Author Topic: GNS theory  (Read 10141 times)

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Shoggoth

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GNS theory
« on: November 06, 2008, 07:38:44 PM »
I don't know how interested you guys would be in doing a show about it, but I would LOVE to hear a show about GNS theory.  It may be just a little too meta or esoteric, but as Gameologists I'd love to get your take on the merits/flaws/gaping holes/usefulness/pretensions of GNS and the theories it came out of (SSS? I think?).  You could talk about the Forge movement at the same time were you so inclined.  I'm pretty deeply interested in this stuff, but I don't know how much the general gaming public knows about it.

Personally, I think GNS is a VERY useful tool but not a complete theory at the present time.  But again, I'd love to get your take on it.
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TheChrisWaits

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Re: GNS theory
« Reply #1 on: November 07, 2008, 12:55:47 AM »
I had to look this up. Interesting stuff. I think it would make a good analytical episode.

Wolfsbaine

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Re: GNS theory
« Reply #2 on: November 07, 2008, 03:45:12 AM »
I read the GNS theory a few months ago when reading the game Sorcerer.  I started a discussion on this with my gaming friends and wow - what an argument came out from that!

One person was absolutely offended that he was being pigeon-holed into a specific gaming category.  Another person totally rejected the theory purely based on the names of the concepts ("gamist", "strategist", "narratist").  The rest of us had hours of good-quality discussions about what we like in a game, where we see ourselves in the GNS theory, etc.

At the end of it even though people didn't agree with the GNS theory our gaming group was better for having had a long and detailed discussion about our playing styles.

Elennsar

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Re: GNS theory
« Reply #3 on: November 07, 2008, 03:46:53 AM »
It seems to me to be valid more in "some people like more of A, an average amount of B, and little or no C." versus some other arrangement rather than "you are a _____."

I want to simulate a world's "reality" and have a good story. Which am I? Both.

Seconding the call for a show. This needs a good and through discussion.
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TheChrisWaits

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Re: GNS theory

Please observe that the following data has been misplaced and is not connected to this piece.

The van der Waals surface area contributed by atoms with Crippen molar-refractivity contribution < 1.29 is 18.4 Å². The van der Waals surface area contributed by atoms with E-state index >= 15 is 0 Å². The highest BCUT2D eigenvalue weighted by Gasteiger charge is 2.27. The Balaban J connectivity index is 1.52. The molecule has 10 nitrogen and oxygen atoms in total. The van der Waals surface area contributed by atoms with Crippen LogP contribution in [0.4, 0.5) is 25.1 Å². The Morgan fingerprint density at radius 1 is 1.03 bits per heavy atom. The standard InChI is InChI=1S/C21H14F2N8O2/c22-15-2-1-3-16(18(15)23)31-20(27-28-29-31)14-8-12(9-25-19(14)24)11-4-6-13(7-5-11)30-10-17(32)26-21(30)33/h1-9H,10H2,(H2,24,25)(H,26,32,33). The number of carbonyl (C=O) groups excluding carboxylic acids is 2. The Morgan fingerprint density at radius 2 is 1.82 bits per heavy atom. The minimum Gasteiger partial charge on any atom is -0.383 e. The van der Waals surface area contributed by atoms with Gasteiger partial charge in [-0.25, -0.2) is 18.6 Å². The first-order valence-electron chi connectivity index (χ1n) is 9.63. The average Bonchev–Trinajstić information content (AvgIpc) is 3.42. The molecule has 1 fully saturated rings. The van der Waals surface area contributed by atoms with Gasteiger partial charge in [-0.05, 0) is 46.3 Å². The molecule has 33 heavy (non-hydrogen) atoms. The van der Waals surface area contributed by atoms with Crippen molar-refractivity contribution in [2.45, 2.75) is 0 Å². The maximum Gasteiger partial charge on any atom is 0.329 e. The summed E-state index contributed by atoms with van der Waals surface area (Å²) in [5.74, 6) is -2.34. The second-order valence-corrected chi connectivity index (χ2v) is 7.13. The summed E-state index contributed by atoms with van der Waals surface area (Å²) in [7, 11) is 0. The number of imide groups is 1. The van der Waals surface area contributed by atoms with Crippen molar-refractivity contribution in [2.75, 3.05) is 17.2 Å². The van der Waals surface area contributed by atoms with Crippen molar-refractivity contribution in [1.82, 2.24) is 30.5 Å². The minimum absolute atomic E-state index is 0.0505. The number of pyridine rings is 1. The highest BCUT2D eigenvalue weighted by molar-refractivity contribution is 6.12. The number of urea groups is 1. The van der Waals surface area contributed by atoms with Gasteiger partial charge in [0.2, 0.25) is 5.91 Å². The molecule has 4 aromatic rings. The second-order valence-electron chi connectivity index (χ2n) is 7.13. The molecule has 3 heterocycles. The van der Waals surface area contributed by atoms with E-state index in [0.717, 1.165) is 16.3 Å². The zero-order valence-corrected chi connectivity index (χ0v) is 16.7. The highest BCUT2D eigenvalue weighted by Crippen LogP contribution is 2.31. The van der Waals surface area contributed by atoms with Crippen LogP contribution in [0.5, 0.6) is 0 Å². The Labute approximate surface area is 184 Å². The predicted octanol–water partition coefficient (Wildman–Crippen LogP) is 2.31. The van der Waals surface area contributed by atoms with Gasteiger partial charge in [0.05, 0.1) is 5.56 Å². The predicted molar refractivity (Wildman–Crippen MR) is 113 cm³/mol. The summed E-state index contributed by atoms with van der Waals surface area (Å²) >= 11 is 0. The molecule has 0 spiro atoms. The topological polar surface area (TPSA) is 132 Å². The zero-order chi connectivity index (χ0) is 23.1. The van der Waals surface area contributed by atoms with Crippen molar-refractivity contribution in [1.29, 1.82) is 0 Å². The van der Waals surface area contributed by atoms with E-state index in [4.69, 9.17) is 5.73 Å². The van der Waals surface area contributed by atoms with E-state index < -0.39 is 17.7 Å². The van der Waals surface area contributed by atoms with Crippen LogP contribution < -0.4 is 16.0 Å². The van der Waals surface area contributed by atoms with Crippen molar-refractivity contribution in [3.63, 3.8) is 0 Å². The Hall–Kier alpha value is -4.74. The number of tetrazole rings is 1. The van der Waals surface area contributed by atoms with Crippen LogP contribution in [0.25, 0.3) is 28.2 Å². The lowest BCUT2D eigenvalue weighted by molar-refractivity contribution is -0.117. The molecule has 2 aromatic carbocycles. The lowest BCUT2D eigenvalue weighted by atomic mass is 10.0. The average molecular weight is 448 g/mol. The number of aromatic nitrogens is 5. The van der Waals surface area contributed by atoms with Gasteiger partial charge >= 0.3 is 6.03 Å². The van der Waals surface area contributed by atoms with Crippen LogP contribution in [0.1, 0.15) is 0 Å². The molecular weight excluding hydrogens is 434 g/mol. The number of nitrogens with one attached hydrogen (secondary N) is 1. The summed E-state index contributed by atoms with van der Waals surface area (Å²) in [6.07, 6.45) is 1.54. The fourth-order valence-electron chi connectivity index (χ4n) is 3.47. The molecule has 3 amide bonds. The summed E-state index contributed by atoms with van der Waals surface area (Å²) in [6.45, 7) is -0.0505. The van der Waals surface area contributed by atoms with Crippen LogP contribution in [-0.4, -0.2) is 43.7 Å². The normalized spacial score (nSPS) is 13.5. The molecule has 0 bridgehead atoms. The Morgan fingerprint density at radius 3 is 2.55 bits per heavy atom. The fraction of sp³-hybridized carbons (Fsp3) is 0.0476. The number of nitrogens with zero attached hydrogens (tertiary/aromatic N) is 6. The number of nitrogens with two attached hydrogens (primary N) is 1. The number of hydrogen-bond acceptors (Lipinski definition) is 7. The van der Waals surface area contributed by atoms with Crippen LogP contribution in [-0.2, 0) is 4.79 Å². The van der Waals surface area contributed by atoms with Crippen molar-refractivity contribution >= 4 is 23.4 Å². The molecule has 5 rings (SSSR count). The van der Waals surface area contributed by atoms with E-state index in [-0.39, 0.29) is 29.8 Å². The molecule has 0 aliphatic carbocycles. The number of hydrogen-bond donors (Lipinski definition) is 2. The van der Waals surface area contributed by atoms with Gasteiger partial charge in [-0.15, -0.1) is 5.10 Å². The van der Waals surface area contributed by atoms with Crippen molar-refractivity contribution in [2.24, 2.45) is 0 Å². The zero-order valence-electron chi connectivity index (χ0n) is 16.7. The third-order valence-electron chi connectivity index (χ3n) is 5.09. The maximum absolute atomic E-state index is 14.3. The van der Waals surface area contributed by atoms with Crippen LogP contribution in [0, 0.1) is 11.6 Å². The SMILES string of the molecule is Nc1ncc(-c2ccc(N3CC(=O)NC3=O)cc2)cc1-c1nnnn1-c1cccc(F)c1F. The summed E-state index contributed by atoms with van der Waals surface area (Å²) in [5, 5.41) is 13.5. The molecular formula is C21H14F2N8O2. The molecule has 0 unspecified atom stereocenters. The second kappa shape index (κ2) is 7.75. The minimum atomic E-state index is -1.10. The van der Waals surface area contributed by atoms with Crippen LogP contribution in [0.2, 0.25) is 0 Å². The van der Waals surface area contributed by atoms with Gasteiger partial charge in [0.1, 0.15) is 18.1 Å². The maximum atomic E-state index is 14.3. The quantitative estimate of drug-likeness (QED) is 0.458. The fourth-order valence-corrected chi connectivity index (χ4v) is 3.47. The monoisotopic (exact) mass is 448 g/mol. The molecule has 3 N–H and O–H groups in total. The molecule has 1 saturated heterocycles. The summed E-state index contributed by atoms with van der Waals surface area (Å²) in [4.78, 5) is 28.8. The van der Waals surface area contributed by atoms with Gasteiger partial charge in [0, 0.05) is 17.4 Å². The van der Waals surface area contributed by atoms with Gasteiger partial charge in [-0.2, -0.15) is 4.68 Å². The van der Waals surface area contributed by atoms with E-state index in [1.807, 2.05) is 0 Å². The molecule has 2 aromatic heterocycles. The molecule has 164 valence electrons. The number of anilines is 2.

« Reply #4 on: November 07, 2008, 04:32:38 AM »
I want to simulate a world's "reality" and have a good story. Which am I? Both.
As stated in the article I read (which appeared to be the initial introducing of the concept), it's not so much a description of a person, but of each individual action they take. In any given situation, though, there is usually a "dominant" factor.

Shoggoth

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Re: GNS theory
« Reply #5 on: November 07, 2008, 04:38:31 AM »
I read the GNS theory a few months ago when reading the game Sorcerer.  I started a discussion on this with my gaming friends and wow - what an argument came out from that!

One person was absolutely offended that he was being pigeon-holed into a specific gaming category.  Another person totally rejected the theory purely based on the names of the concepts ("gamist", "strategist", "narratist").  The rest of us had hours of good-quality discussions about what we like in a game, where we see ourselves in the GNS theory, etc.

At the end of it even though people didn't agree with the GNS theory our gaming group was better for having had a long and detailed discussion about our playing styles.


Interestingly enough, every time GNS is brought up to new people, they immediately try to categorize the "kind" of gamer they are, as though it were a Meyers-Briggs personality test.  I did this too.

It's far more useful to use it as terminology to discuss in meaningful terms different gaming techniques, system designs, and play styles.  For that, it's fantastic.  It's particularly useful for diagnosing dysfunction in gaming groups (Tom is playing his character very gamist, but Fred want's something more narrativist out of the game.  The system is schizo, so how do we deal with this?).
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Josh

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Re: GNS theory
« Reply #6 on: November 07, 2008, 06:44:11 AM »
Our next show touches on GNS. 

Basically GNS is an old and awkward taxonomy. 

It served the use of moving the gaming world away from the limitations of games like DnD.  But now it is showing its age.